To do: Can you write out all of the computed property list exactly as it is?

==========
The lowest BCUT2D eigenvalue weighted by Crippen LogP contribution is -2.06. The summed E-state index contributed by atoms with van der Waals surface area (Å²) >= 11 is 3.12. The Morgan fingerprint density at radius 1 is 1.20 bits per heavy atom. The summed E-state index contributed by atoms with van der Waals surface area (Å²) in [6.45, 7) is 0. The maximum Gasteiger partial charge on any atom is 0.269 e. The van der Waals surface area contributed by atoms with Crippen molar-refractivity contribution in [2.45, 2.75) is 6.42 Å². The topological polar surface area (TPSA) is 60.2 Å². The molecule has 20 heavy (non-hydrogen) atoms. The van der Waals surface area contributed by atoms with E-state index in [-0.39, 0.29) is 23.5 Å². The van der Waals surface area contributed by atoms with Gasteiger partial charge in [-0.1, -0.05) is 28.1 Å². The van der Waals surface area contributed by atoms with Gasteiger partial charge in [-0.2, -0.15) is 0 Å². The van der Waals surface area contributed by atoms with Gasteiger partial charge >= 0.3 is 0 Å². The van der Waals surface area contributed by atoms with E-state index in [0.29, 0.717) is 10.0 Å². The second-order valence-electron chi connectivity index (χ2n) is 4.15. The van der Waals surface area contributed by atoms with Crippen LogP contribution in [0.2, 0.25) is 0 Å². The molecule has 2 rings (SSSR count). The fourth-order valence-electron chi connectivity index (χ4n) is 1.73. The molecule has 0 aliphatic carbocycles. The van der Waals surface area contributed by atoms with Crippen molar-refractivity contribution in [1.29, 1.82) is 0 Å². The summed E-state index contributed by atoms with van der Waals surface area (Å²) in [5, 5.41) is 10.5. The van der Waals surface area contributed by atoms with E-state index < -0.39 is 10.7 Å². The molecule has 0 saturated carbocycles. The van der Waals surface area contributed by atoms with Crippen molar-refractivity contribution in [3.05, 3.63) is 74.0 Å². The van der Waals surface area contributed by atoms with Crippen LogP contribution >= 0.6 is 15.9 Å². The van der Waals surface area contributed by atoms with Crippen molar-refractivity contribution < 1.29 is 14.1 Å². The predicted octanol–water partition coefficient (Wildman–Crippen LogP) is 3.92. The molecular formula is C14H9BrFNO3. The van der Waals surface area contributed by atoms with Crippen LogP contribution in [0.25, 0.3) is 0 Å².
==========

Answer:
The lowest BCUT2D eigenvalue weighted by Crippen LogP contribution is -2.06. The summed E-state index contributed by atoms with van der Waals surface area (Å²) >= 11 is 3.12. The Morgan fingerprint density at radius 1 is 1.20 bits per heavy atom. The summed E-state index contributed by atoms with van der Waals surface area (Å²) in [6.45, 7) is 0. The maximum Gasteiger partial charge on any atom is 0.269 e. The van der Waals surface area contributed by atoms with Crippen molar-refractivity contribution in [2.45, 2.75) is 6.42 Å². The topological polar surface area (TPSA) is 60.2 Å². The molecule has 20 heavy (non-hydrogen) atoms. The van der Waals surface area contributed by atoms with E-state index in [-0.39, 0.29) is 23.5 Å². The van der Waals surface area contributed by atoms with Gasteiger partial charge in [-0.1, -0.05) is 28.1 Å². The van der Waals surface area contributed by atoms with Gasteiger partial charge in [-0.2, -0.15) is 0 Å². The van der Waals surface area contributed by atoms with Gasteiger partial charge >= 0.3 is 0 Å². The van der Waals surface area contributed by atoms with E-state index in [0.29, 0.717) is 10.0 Å². The second-order valence-electron chi connectivity index (χ2n) is 4.15. The van der Waals surface area contributed by atoms with Crippen LogP contribution in [0.2, 0.25) is 0 Å². The molecule has 2 rings (SSSR count). The fourth-order valence-electron chi connectivity index (χ4n) is 1.73. The molecule has 0 aliphatic carbocycles. The van der Waals surface area contributed by atoms with Crippen molar-refractivity contribution in [1.29, 1.82) is 0 Å². The summed E-state index contributed by atoms with van der Waals surface area (Å²) in [5, 5.41) is 10.5. The van der Waals surface area contributed by atoms with E-state index < -0.39 is 10.7 Å². The molecule has 0 saturated carbocycles. The van der Waals surface area contributed by atoms with Crippen molar-refractivity contribution in [3.05, 3.63) is 74.0 Å². The van der Waals surface area contributed by atoms with Crippen LogP contribution >= 0.6 is 15.9 Å². The van der Waals surface area contributed by atoms with Crippen molar-refractivity contribution < 1.29 is 14.1 Å². The predicted octanol–water partition coefficient (Wildman–Crippen LogP) is 3.92. The molecular formula is C14H9BrFNO3. The van der Waals surface area contributed by atoms with Crippen LogP contribution in [0.25, 0.3) is 0 Å².